One of the most impressive delta 8 studies actually occurred before psychoactive hemp reached the public. In 1995, delta 8 was shown to eliminate nausea and vomiting in eight pediatric cancer patients. It doesn’t seem that these results have been replicated since. Delta 8 THC, like delta 9, might also possess anti-inflammatory properties.

    There certainly appears to be a crossover between delta 8’s and delta 9’s potential benefits. Delta 9 THC may help with:

    • Inflammation and chronic pain, including cases of respiratory illness
    • Neuroprotection and management of Parkinson’s Disease
    • Chemotherapy-induced nausea and vomiting
    • Multiple sclerosis (MS) spasticity
    • No naturally derived delta 9 or delta 8 drugs have been approved by the U.S. Food and Drug Administration (FDA). Two approved antiemetics, Marinol and Sydros, contain artificial THC. A sublingual drug known as Sativex has been approved in the United Kingdom. This medication, which features a blend of THC and CBD, is used to treat MS symptoms.

      Which is legal: delta 8 or delta 9 THC?

      Delta 8 and delta 9 THC exist in different realms of legality.

      In the United States, products containing over 0.3% delta 9 THC by dry weight are listed as Schedule I controlled substances. This brands the cannabinoid as a highly addictive, illegal drug with no demonstrated health benefits. We’ve learned over time just how inaccurate that classification is—and it could change—but attitudes so far are shifting at a snail’s pace.

      Federally, delta 9 THC currently sits in the same legal category as heroin, LSD, and bath salts. A growing number of states have legalized marijuana for recreational or medical use, but on a federal level, it’s illegal. You can’t cross state lines with marijuana in your possession, and you can’t fly with marijuana or delta 9 THC even within one state. This is drug trafficking as far as the U.S. government is concerned, even if the bud was acquired legally and you’re passing from one weed-friendly state to another.

      Delta 8 is treated very differently in the eyes of the law. Under the 2018 Farm Bill, naturally occurring cannabinoids derived from hemp are federally legal. As with marijuana, states have the ability to set unique laws around production, sale, and possession. Some have been more resistant to hemp than others, and some have banned sales of delta 8 specifically, or hemp-derived cannabinoids in general.

      Also of note, psychoactive hemp is an evolving legal area. Marijuana legality has been publicly debated for decades, but the idea of getting high from hemp is relatively new. Congress may change or reverse its permissive hemp cannabinoid position in the next Farm Bill, which has been put on hold until later in 2024.

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      Is delta 8 better than delta 9 before a drug test?

      This question addresses a misconception that could land users in hot water. No, delta 8 isn’t superior if you’re looking to pass a drug test.

      “Hemp-derived” doesn’t translate to “safe” when we’re looking at drug tests and pre-employment screenings. These tests were designed to identify marijuana consumption, but hemp and marijuana are both the same species of plant, and the THC compounds in both are chemically similar and convert into the same primary metabolite.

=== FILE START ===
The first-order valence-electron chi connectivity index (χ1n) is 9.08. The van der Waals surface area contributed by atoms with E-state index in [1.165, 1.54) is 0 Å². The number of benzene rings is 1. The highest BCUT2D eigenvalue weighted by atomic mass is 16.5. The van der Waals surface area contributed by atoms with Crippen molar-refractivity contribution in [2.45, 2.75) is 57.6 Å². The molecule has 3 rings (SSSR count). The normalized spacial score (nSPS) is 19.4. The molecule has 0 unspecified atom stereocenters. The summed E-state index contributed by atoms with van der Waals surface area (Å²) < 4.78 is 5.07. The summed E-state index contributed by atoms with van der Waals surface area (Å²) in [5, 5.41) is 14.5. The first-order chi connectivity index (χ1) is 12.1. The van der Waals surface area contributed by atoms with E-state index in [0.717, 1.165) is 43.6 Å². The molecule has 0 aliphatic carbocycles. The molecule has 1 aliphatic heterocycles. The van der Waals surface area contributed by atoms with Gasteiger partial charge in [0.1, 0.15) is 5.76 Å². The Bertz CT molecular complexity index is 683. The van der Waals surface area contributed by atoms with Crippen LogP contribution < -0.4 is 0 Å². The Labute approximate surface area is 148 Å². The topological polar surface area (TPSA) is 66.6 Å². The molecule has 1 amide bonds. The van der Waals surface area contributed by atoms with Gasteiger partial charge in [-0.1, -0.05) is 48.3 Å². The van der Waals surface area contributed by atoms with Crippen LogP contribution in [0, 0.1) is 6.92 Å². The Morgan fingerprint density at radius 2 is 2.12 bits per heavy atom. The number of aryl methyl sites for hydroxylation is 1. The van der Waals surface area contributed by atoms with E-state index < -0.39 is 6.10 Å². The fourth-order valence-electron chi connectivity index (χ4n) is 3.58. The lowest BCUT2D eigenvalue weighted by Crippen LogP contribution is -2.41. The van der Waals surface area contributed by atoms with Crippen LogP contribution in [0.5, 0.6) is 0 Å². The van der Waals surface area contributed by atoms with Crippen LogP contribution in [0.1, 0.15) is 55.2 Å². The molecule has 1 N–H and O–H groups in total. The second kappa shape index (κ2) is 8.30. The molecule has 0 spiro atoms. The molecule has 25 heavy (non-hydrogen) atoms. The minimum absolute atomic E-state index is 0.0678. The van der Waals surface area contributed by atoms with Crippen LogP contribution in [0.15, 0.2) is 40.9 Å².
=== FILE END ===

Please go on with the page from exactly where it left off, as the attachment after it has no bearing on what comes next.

Neither delta 8 nor delta 9 THC lasts long-term in the body. They’re generally metabolized by the liver within a few hours of consumption. Metabolites, on the other hand, can stick around for several weeks. If 11-nor-9-carboxy-THC (THC-COOH) is found in your system, testers don’t care whether its source is hemp- or marijuana-derived.

      More detailed research into delta 8 THC’s metabolization is underway. One study found that differences could exist, but users aren’t in the clear. It’s highly unlikely that you’ll pass a drug test after consuming delta 8. Of course, delta 9 THC use will also lead to a failed screening.

      Which is better: delta 9 THC or delta 8 THC?

      If you’ve read a few of our “versus” articles in the past, you already know the answer: it depends.

      You’ll need to account for accessibility and desired effects, first and foremost. Those in areas without legal marijuana are more likely to have a need for hemp-derived delta 8—and, luckily for them, anti-marijuana states have offered less resistance to delta 8. That’s primarily because the marijuana industry's interests in legal recreational states don’t relish competition from a cannabinoid sold online and in convenience stores.

      A history of bad highs with delta 9 could motivate you to give delta 8 THC a shot. As we’ve covered, the two cannabinoids appear to have similar side effects, with delta 8’s being more subdued at an equivalent dose. Less potency means it’s easier to consume a modest amount without overdoing it by mistake.

      Finally, only buy hemp from trusted sellers with public COAs, and marijuana from licensed dispensaries. Don’t compromise your health for the sake of a cheap and easy high.

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      Hayley Heidelbaugh

      Vaping since: 3 years

      Favorite products:

      Favorite flavors: White Wedding, Northern Lights, Platinum Valley, OG Kush

      Expertise in: Oil carts, cannabis concentrates, cannabis flower

      Hayley Heidelbaugh

      I'm a Pennsylvania-based cannabis enthusiast and writer. As a part of the Vaping360 team, I'm eager to help cannabis consumers explore vaping and get the most out of their experience. You can also find me @faeberrystudios on Instagram.